Who are Doppelgänger? The Russian group behind Princess of Wales conspiracies

Russian "hacking" group Doppelgänger were first detected spreading misinformation in May 2022.

But despite many cyber-security experts now tracking what they're up to, it's thought they could have a significant influences on elections both at home and abroad.

They have been called the "largest" and "most aggressively persistent" group online.

Although it's not clear exactly where in Russia the group operates, we do know they are given a contract by the Kremlin to provide information manipulation services online.

"They came to our attention by creating fake media website," a security expert tells ITV News.

Martin Innes, a professor from the Security, Crime, and Intelligence Innovation Institute at Cardiff University, reveals how the group were first identified.

"The group began by mimicking well-known Western media brands online and would then copy some of their content but manipulate it."

Credit: EU MisinfoLab

The group have also faked government websites around the world and even pretended to be NATO.

More recently, though, the group were found to have been instrumental in the spread of misinformation around the Princess of Wales' cancer treatment video.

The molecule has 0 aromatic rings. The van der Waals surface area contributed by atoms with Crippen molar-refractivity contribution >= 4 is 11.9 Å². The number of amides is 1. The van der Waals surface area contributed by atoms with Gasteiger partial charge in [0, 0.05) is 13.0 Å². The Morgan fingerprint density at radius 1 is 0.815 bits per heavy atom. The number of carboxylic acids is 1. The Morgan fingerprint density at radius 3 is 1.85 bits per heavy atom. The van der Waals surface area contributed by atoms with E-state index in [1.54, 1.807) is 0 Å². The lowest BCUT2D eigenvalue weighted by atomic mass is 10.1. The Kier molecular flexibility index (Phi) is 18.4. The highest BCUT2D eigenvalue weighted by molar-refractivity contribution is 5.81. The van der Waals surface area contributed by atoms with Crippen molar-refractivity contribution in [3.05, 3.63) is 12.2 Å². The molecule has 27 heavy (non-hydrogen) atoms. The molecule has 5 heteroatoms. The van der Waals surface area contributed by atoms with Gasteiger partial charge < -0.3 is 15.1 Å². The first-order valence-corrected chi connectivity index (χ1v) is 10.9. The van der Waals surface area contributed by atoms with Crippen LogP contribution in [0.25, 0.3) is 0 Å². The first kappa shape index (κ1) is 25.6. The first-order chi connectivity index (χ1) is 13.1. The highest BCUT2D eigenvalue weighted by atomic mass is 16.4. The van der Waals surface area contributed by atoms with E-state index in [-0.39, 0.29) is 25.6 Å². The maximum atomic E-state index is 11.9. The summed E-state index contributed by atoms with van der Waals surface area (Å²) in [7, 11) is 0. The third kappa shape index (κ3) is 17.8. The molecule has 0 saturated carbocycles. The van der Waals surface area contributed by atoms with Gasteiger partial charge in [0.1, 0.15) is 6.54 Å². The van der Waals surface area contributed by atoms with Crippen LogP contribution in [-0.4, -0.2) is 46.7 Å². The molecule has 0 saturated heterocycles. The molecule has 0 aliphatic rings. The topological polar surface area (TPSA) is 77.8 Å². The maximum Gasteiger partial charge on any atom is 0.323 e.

The original video, posted to X, has been viewed more than 106 million times.

And on TikTok there were more than 14 billion views on Kate-related videos in just a month.

It led to a large number of unfounded claims.

"We started to see these quite suspicious spikes in social media traffic around some elements of the story," Mr Innes says.

"And when we started looking into those in a bit more detail, we saw some patterns of behaviour that we recognised from things we'd done before and were then able to track them to Russia."

In a single day, 45 different accounts were found to be pushing and repurposing conspiracy theories related to the the Princess of Wales - and security experts say this was enough to link back to Doppelgänger.

Credit: PA

Mr Innes continues: "They weren't posting original content. What they were looking for was trending hashtags about the Princess of Wales and then they would post replies to comments made by other users."

Accounts would also post comments, often around an unrelated topic, like the war on Ukraine.

Usernames would also begin with the capitalised letter "A" or "B" - seen as another big giveaway.

Experts say the group are doing this to slowly erode trust in institutions and the media.

Social platforms have already issued warnings over the group.

Meta - who own Instagram and Facebook - said similar Russian and Chinese groups are already "well on their way" to influencing elections both here and in the US - by spreading misinformation.

In a 'threat report' issued by the company, the accounts they'd removed are believed to be linked to the organisation.

Credit: AP

Security experts have also warned about the impact groups like Doppelgänger could have over countries in the longer term.

"You get this kind of drip, drip, drip, corrosive effect that just builds up, where public trust in democracy declines, public trust in institutions declines", explains Mr Innes.

"Nobody knows what to believe when they read stuff online. That's probably the more worrying, destabilising effect that we need to focus our concerns upon."

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